Tinned devotes much of her study to tearing down the stories of qualified students being rejected from the college of their choice because of the top 10 percent law, calling those stories “anecdotal evidence. ” However, when it comes time for her to defend her assertion that qualified students are not being replaced by less qualified students, her only evidence is the stories about how some of those less qualified students are offered admissions by prestigious out-of-state universities. Despite this shortcoming, media outlets have been touting Dentine’s conclusions as hard fact.
Interestingly, Tinned may have an agenda for raising support for the automatic admissions program. Her study ends with the conclusion that the “optimal solution for Texas” would be for universities to use race as an admissions factor. Considering that the original support for the top 10 percent law came from affirmative action proponents in the Texas Legislature, Dentine’s assertion that race should count in admissions reveals a potential bias for her support of the program. The solution to the problem of the top 10 percent law Is an overhaul or complete end to the program.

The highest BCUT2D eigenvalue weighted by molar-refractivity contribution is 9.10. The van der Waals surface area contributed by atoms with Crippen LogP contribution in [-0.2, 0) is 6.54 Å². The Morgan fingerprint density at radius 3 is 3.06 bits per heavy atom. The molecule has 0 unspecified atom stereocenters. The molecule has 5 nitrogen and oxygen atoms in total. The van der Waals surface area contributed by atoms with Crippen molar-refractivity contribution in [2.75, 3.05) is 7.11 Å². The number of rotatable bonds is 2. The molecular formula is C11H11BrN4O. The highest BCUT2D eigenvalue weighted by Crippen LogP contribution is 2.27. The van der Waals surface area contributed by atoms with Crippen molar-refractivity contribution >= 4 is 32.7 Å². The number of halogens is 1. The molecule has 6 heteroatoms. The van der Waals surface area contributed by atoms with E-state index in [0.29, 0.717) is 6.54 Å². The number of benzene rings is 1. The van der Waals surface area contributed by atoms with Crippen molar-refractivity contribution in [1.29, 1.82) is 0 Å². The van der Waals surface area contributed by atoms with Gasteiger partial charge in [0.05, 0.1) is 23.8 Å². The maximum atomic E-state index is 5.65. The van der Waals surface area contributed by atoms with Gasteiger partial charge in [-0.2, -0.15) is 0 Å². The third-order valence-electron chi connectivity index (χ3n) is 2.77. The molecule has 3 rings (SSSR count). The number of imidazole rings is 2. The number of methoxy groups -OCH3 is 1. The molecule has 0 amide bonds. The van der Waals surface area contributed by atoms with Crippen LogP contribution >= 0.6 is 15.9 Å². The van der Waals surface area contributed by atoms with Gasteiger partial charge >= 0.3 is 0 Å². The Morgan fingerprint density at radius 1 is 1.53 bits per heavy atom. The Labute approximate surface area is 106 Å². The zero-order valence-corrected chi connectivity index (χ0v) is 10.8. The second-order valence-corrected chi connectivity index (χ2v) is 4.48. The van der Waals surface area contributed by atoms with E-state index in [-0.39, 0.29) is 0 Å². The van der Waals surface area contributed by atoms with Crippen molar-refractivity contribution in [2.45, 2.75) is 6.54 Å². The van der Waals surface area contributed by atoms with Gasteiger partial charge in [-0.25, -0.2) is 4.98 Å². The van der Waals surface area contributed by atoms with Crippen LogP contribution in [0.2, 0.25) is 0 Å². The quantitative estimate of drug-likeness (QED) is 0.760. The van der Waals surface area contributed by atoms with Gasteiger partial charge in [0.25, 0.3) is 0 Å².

Following what California has done, Texas could guarantee automatic admissions to a Texas public university rather than to the school of an applicant’s choice. This would maintain the educational benefits of the program while reducing the number of spots at flagship public schools locked up by underspecified students. More importantly – and despite the wishes of those such as University of Texas President Larry Faulkner – the students of Texas deserve to be Judged based on merit. Set asides In the form of House Bill 588 don’t have a place In the real-world competitive environment of college. This Is one time when the numbers do lie.